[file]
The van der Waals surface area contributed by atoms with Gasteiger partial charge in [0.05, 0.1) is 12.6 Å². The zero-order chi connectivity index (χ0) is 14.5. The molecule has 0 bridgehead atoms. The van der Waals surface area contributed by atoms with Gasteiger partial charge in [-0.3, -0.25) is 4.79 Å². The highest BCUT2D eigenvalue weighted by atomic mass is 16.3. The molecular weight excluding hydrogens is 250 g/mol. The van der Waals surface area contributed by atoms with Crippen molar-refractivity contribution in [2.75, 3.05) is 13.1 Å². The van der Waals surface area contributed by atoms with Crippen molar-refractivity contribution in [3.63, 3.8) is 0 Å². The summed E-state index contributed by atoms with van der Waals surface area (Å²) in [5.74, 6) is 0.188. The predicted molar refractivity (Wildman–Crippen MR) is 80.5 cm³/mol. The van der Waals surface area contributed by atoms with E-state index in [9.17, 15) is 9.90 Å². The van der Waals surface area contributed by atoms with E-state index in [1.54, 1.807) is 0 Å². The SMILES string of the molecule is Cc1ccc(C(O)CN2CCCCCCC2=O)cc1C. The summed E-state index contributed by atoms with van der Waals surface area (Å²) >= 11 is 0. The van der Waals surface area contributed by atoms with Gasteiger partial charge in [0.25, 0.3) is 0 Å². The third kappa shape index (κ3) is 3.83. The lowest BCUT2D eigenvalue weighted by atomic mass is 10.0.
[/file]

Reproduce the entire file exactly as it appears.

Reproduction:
The van der Waals surface area contributed by atoms with Gasteiger partial charge in [0.05, 0.1) is 12.6 Å². The zero-order chi connectivity index (χ0) is 14.5. The molecule has 0 bridgehead atoms. The van der Waals surface area contributed by atoms with Gasteiger partial charge in [-0.3, -0.25) is 4.79 Å². The highest BCUT2D eigenvalue weighted by atomic mass is 16.3. The molecular weight excluding hydrogens is 250 g/mol. The van der Waals surface area contributed by atoms with Crippen molar-refractivity contribution in [2.75, 3.05) is 13.1 Å². The van der Waals surface area contributed by atoms with Crippen molar-refractivity contribution in [3.63, 3.8) is 0 Å². The summed E-state index contributed by atoms with van der Waals surface area (Å²) in [5.74, 6) is 0.188. The predicted molar refractivity (Wildman–Crippen MR) is 80.5 cm³/mol. The van der Waals surface area contributed by atoms with E-state index in [9.17, 15) is 9.90 Å². The van der Waals surface area contributed by atoms with E-state index in [1.54, 1.807) is 0 Å². The SMILES string of the molecule is Cc1ccc(C(O)CN2CCCCCCC2=O)cc1C. The summed E-state index contributed by atoms with van der Waals surface area (Å²) >= 11 is 0. The van der Waals surface area contributed by atoms with Gasteiger partial charge in [0.25, 0.3) is 0 Å². The third kappa shape index (κ3) is 3.83. The lowest BCUT2D eigenvalue weighted by atomic mass is 10.0.